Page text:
Recent Progress Toward Hydrogen Medicine: Potential of Molecular Hydrogen for Preventive and Therapeutic Applications
Persistent oxidative stress is one of the major causes of most lifestyle-related diseases, cancer and the aging process. Acute oxidative stress directly causes serious damage to tissues. Despite the clinical importance of oxidative damage, antioxidants have been of limited therapeutic success. Molecular hydrogen has potential as a novel antioxidant in preventative and therapeutic applications. Hydrogen has a number of advantages as a potential antioxidant: it rapidly diffuses into tissues and cells, and it is mild enough neither to disturb metabolic redox reactions nor to affect reactive oxygen species (ROS) that function in cell signaling, thereby, there should be little adverse effects of consuming hydrogen. Hydrogen shows not only effects against oxidative stress, but also various anti-inflammatory and anti-allergic effects. Download this article from Current Pharmaceutical Design (Ohta 2011)
Recent advances in hydrogen research as a therapeutic medical gas
Recent research has revealed that hydrogen is an important factor in the regulation of physiology. It has protective effects on cells and organs including antioxidant, anti-inflammatory, and anti-apoptotic (protective against cell death) effects. Therapeutic hydrogen has been applied by different delivery methods including straight-forward inhalation, drinking hydrogen dissolved in water, and injection with hydrogen saturated saline. This review summarizes currently available data regarding the protective role of hydrogen, provides an outline of recent advances in research on the use of hydrogen as a therapeutic medical gas in diverse models of disease and discusses the feasibility of hydrogen as a therapeutic strategy. It is not an overstatement to say that hydrogen’s impact on therapeutic and preventive medicine could be enormous in the future. Download this article from Free Radical Research (Huang et al 2010)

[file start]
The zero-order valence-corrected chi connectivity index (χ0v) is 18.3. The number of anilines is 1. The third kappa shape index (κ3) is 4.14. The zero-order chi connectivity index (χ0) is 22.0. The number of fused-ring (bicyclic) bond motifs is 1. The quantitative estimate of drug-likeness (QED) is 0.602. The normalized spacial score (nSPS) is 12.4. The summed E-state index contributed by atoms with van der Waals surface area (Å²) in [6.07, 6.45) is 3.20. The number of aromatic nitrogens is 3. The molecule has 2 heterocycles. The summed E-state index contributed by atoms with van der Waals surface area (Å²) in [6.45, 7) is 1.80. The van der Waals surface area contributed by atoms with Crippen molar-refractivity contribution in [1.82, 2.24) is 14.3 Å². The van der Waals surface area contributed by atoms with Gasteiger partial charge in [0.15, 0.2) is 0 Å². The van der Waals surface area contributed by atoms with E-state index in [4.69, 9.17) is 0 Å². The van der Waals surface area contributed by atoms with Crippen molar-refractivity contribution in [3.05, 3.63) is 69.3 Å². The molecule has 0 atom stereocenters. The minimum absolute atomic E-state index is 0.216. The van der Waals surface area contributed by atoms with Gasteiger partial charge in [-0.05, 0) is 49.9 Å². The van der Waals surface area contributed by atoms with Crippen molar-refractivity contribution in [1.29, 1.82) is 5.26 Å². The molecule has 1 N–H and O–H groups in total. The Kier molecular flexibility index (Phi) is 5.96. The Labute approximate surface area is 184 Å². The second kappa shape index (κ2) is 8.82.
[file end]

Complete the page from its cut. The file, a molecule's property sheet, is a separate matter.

Hydrogen as a Selective Antioxidant: a Review of Clinical and Experimental Studies
Oxidative stress is implicated in the development of many diseases; however, currently used antioxidants have high toxicity.
This means they can only be taken in small amounts which limits their therapeutic effectiveness. There is a clear need for more effective and safer antioxidants. Recently, many studies have reported that molecular hydrogen (inhaled or taken as hydrogen-rich water) can exert beneficial effects in animal models of human diseases. Promising results have also been obtained in clinical studies with humans. These studies suggest that hydrogen has selective antioxidant properties, and can also protect against inflammation, allergies and cell death. This review summaries recent research findings and mechanisms concerning the therapeutic potential of hydrogen. Download this article from The Journal of International Medical Research (Hong et al 2010)
A hypothesis on chemical mechanism of the effect of hydrogen
Many studies have shown that hydrogen can an play important role in antioxidant, anti-inflammatory and other protective effects. It has been shown that hydrogen can selectively scavenge hydroxyl radicals, however the mechanisms of other recent experimental results have not been explained. This article presents the hypothesis that hydrogen may act as a ligand by binding to metal ions in some proteins, thus regulating the metabolism of ROS and signal transduction. It's important to note that no study was done to test this hypothesis. The article merely presents the possible mechanism and suggests further study. Download this article from Medical Gas Research (Shi et al 2012)